The outcome variables (change in technology acceptance and OPQOL) were described using median. To assess the possible associations between OPQOL and technology acceptance, we computed Spearman’s correlation coefficients [34]. First, we calculated the correlation between technology acceptance and OPQOL at baseline. Second, we measured both outcomes again at post-testing and computed a correlation between changes in technology acceptance and changes in OPQOL. All tests were two-sided and values of p < 0.05 were considered statistically significant. As our study was considered an exploratory analysis, no correction for multiple testing was applied. All analyses were performed using the SPSS version 25.
Inductive content analysis was performed to analyze the qualitative data. This approach is suitable when the study is explorative or there are no existing studies in the research field [35,36]. Our study meets both criteria.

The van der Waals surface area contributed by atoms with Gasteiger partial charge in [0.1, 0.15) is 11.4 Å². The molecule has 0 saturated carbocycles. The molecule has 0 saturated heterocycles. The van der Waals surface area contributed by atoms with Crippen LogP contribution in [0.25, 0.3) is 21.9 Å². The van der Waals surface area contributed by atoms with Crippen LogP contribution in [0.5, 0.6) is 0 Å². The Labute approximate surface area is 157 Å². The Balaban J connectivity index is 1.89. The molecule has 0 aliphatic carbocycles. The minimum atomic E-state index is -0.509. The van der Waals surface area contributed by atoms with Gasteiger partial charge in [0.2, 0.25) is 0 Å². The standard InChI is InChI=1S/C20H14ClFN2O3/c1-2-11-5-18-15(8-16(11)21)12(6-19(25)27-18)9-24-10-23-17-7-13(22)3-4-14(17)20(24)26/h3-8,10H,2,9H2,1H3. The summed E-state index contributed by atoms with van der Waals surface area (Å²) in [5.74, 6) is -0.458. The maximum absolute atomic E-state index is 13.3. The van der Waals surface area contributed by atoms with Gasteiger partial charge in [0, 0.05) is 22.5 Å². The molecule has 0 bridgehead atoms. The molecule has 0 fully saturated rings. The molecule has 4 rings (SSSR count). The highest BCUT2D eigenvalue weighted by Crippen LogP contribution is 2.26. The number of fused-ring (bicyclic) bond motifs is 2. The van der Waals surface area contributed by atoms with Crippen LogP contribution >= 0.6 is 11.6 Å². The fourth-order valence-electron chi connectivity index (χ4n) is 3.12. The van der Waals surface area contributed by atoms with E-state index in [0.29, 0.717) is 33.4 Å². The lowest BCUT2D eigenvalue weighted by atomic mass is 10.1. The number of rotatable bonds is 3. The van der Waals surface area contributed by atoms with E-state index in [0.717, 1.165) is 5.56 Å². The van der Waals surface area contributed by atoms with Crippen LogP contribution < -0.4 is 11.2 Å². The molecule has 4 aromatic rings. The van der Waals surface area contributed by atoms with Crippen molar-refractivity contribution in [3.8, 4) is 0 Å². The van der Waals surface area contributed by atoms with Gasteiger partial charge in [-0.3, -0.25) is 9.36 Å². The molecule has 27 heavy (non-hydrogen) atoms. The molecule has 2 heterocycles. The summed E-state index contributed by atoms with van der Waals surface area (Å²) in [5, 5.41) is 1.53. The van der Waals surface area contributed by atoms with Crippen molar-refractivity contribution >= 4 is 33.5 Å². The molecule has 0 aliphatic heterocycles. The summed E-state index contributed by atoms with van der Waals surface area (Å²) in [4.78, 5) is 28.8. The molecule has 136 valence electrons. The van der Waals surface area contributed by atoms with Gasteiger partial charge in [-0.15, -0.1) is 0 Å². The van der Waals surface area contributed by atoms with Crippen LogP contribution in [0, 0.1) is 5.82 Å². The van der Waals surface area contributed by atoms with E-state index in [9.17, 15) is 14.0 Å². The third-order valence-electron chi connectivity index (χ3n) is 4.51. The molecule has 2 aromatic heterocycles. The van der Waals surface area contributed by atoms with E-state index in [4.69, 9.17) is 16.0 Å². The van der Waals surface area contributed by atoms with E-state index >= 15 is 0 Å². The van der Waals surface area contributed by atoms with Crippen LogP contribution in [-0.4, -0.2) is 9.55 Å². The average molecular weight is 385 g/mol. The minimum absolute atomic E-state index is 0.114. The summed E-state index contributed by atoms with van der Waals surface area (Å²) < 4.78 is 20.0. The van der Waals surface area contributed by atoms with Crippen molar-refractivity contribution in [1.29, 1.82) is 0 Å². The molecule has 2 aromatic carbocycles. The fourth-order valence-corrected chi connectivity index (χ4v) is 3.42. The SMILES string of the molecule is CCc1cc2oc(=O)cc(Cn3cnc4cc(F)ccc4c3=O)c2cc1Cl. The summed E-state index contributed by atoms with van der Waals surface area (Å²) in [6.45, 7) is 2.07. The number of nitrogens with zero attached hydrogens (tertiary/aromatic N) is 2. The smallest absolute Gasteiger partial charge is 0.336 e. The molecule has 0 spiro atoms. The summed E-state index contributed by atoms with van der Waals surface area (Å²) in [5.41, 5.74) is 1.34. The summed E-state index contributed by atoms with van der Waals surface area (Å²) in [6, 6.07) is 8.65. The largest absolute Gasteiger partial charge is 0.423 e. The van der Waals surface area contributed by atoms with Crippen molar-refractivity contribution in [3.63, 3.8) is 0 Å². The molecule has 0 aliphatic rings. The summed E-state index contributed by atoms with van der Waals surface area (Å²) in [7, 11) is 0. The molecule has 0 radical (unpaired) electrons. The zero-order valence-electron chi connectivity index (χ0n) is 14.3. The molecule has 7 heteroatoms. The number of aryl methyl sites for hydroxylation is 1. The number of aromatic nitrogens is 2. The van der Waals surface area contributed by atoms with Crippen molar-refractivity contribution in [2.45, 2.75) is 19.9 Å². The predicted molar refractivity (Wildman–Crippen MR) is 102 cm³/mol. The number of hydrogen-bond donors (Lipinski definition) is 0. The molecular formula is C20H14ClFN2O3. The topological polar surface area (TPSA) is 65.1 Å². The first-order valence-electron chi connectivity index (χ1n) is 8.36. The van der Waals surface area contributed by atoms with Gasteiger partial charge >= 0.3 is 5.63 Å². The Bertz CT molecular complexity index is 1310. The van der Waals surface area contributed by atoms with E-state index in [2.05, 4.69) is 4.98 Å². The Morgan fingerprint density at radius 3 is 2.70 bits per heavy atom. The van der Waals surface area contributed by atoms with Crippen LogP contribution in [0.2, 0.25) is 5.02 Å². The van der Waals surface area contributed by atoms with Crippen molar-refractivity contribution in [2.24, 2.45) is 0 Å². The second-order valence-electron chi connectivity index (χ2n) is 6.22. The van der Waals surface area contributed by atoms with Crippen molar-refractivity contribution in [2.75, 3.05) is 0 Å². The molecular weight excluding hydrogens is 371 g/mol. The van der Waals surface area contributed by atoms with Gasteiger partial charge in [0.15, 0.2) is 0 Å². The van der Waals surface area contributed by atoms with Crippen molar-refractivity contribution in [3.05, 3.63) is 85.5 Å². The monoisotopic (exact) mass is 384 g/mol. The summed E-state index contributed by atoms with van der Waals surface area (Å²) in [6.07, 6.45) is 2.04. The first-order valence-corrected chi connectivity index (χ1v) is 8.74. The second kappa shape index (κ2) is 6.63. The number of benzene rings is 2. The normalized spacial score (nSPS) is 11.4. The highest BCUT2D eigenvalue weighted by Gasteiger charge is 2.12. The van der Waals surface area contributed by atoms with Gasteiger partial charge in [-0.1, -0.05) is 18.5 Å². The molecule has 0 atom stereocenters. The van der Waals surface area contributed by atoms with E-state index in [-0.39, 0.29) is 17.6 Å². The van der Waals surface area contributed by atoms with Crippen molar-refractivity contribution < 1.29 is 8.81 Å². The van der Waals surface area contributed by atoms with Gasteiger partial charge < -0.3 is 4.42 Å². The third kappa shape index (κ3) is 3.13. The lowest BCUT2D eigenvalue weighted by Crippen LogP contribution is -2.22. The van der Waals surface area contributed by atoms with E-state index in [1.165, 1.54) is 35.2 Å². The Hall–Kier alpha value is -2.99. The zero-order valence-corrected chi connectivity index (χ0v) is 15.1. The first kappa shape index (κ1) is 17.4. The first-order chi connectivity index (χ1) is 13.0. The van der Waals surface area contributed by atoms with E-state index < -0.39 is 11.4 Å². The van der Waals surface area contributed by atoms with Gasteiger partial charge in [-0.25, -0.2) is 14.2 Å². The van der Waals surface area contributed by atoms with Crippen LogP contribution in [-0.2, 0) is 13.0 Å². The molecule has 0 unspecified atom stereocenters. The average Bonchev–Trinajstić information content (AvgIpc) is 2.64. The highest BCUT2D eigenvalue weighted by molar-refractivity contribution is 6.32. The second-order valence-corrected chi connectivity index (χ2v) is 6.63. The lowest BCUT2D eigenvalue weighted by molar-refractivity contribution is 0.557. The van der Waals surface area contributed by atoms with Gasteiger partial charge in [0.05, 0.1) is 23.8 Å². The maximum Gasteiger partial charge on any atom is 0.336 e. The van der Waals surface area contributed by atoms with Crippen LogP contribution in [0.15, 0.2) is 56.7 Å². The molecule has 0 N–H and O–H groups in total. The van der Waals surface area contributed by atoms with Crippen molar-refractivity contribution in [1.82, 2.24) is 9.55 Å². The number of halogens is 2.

The interviews were firstly transcribed. The transcript was then read and analyzed in three main steps, i.e., open coding, creating categories, and abstraction [35]. During open coding, notes and headings were written down while reading the transcript. The next step was creating categories. These notes were grouped into categories to increase our understanding of the participants’ use of Tangible Cup [37]. These categories helped us to describe participants’ experience of using Tangible Cup, which links the impacts of using the Tangible Cup to the participants’ technology acceptance and quality of life. Lastly, we performed abstraction to formulate the generated categories from the previous step into a main category. NViVo 12 was used to perform the three-step inductive content analysis process.